9. RdM says:

    Excellent comment, and I’m glad that the Recent Comments widget enabled on the right allows us to see it, even as a comment on a post from last year. Bravo!
    And thanks for the JTI Linked in link.

    But I have to demur when he writes

    Can the interests of regulators and businesses be reconciled? I think they can. If not, in our industry, the solution could be to nationalize companies, remove all nicotine – known to be addictive – or make the product outright illegal.

    Barking up the wrong tree there, IMHO. Several wrong trees.

    I don’t think nicotine is addictive (“like heroin”)(“or cocaine”?) although I like and even depend upon the availability of tobacco, as I do coffee, in my own personal life. Or even toast!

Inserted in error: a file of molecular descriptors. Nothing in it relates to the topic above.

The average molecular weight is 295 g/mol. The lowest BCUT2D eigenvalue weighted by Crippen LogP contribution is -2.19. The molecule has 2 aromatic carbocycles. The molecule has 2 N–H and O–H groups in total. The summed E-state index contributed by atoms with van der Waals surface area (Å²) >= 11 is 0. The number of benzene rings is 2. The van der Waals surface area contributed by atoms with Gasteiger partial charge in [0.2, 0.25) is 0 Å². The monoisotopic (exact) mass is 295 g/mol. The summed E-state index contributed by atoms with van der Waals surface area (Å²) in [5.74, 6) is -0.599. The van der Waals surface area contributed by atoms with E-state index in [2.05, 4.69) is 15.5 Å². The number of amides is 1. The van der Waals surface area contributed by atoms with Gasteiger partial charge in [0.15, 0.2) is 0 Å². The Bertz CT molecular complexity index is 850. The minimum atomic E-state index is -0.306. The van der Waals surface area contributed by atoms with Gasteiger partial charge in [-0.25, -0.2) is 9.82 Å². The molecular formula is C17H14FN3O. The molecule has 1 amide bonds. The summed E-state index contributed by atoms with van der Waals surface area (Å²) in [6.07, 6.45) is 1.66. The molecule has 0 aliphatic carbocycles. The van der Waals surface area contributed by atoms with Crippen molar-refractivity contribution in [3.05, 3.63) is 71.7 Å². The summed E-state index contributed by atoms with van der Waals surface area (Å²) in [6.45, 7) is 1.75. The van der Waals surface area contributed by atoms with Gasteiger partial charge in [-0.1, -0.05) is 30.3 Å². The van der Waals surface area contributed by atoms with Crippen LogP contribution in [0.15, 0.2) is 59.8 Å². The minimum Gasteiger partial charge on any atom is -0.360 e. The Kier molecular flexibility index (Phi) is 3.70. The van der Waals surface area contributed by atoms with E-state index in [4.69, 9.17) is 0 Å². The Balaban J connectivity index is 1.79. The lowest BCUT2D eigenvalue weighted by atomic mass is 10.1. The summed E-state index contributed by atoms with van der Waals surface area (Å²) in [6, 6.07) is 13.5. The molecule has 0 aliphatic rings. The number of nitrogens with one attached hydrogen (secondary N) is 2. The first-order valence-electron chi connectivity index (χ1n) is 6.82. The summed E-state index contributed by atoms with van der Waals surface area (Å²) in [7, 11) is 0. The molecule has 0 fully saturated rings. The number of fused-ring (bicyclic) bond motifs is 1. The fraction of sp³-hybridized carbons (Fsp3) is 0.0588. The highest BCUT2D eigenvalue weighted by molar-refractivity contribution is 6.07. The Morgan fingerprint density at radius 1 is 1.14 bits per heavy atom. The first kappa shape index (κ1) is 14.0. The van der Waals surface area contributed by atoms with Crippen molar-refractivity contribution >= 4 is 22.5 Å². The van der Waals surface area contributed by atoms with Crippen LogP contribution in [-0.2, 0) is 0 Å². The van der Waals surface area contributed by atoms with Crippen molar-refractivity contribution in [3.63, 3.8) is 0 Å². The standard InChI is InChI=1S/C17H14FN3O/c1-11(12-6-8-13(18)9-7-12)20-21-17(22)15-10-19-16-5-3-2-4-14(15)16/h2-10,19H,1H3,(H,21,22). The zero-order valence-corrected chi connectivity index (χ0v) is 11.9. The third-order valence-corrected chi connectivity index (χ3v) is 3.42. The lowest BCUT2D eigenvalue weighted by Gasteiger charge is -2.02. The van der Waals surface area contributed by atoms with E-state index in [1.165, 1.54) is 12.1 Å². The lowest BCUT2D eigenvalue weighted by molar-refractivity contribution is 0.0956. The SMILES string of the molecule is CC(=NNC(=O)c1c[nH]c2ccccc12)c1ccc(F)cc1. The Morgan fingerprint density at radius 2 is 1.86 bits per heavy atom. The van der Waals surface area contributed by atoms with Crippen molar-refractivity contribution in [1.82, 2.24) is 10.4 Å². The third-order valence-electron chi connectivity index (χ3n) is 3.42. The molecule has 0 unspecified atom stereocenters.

“A Critique Of Nicotine Addiction” is perhaps a useful start in understanding this.
    https://www.gwern.net/docs/nicotine/2002-frenkdar.pdf

    As for the absurdity of removing nicotine (what, so that the consumer can inhale all the supposedly ‘toxic’ components of smoke without satisfaction, and supplement with Big Pharma nicotine?) from tobacco cigarettes,

    Well, that was one of the ‘endgame’ ideas, and so far still perhaps taken up by the US FDA.

    Some critique here, even from a former (but still out for himself?) ASH CEO:

    https://www.clivebates.com/the-tobacco-endgame-a-critical-review-of-the-policy-ideas/#3.3

    And there’s much more …